Why Pop-Up Restaurants Are Here to Stay
A poboy sandwich from Lucy Roux, a pop-up kitchen at D.B.A. Brooklyn
Though it's always disheartening to see an idea fail, it goes with the territory that trends in dining rarely last. The best you can hope for is that a concept you like has enough support and maintains a level of excellence so that it eventually becomes mainstream -- or at least neighborhood staple. Because of that, I've spent the better part of the year wondering when I might see the end of the pop-up dining craze. 2013 saw so many out-of-the-box temporary restaurants that it seemed the field might finally be saturated.
But somewhere between the dinner party that served multiple courses based on the concept of lettuce wraps and the highbrow guest chef dinners like Alex Stupak's Push Project, I reached a conclusion: I don't think it's going anywhere. And what's more, what was once considered a fad in the food and beverage world is now a serious game changer.
What was once a handful of restaurants running temporary dinners for economic reasons has blossomed into a range of offbeat dining experiences: These days, it almost seems strange if a chef doesn't run a secret dinner party, a temporary makeshift restaurant, or a Smorgas-stand as a side gig, and because diners respond so well, we're also seeing a bevy of companies get into the game -- see Dinner Lab and Underground Eats for proof.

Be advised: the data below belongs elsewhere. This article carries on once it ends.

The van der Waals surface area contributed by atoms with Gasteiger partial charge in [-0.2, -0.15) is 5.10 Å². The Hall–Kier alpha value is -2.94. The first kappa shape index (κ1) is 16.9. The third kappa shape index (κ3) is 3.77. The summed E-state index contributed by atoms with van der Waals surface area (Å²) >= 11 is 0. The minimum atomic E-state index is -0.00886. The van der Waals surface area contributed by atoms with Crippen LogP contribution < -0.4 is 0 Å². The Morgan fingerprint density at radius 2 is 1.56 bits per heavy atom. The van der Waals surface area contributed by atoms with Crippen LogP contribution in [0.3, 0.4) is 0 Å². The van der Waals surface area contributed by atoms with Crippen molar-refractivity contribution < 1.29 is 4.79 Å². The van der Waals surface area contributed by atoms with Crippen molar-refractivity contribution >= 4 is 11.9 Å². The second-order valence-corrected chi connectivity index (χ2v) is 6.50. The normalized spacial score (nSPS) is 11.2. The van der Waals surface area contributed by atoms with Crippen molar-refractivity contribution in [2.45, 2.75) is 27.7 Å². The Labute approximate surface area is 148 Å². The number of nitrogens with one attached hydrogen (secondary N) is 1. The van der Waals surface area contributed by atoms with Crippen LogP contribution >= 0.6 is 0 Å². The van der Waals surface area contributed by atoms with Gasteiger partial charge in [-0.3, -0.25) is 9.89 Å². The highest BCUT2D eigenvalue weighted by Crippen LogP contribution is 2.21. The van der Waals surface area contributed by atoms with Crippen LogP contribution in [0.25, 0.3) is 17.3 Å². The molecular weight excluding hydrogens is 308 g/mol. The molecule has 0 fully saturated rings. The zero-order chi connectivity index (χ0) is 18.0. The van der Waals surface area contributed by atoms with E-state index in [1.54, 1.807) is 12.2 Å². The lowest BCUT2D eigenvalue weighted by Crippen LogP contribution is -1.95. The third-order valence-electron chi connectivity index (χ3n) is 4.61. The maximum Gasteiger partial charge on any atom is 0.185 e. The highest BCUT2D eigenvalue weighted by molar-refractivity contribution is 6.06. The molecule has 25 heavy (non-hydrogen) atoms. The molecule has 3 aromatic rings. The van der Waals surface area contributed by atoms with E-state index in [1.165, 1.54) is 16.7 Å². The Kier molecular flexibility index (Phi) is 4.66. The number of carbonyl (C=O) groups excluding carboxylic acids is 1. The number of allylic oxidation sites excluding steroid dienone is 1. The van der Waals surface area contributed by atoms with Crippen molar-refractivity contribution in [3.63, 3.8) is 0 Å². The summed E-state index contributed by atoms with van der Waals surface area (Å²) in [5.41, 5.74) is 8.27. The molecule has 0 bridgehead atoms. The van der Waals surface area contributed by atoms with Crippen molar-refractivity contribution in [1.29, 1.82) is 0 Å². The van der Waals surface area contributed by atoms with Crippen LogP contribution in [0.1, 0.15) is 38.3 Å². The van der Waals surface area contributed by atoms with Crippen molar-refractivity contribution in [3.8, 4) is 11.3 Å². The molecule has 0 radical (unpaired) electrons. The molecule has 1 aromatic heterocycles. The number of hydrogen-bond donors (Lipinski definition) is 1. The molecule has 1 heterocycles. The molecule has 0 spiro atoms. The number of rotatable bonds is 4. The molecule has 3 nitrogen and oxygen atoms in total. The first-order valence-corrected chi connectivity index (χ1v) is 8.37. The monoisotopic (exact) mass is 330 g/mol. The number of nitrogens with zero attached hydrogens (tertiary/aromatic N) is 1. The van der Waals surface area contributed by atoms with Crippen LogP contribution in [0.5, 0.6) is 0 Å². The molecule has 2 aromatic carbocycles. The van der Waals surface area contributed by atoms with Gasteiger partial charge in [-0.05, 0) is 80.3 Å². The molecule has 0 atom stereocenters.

And people of all skillsets are entering the business: Sometimes, they're really great home chefs with no formal training who are looking for a chance to do what they love. Other times, these people have been in the business their entire lives and need creative outlets to remember why they chose this career path. And often, these are would-be restaurateurs who are testing concepts before signing a lease.
But they've been successful because pop-up dinners disrupt the restaurant world in a way that's great for diners. Not knowing exactly what you're getting into is mysteriously appealing, and pop-ups lend plenty of chance to surprise attendees. Sometimes that means a secret location that's disclosed only after you've purchased a seating. Other times it's a killer menu from a guest chef in an existing space.
Most importantly, just as the view of an open kitchen breaks down the barrier between chef and diner, these experiences often bring dining back to its simplest communal roots. And in our city, where dining out can resemble a trophy hunt and working in the kitchen can feel like a rat race, a concept that removes the pomp and circumstance has staying power. I hope it only grows in 2014 (though I'm not terribly worried about it).
Get the Food & Drink Newsletter
Our weekly guide to New York dining includes food news and reviews, as well as dining events and interviews with chefs and restaurant owners.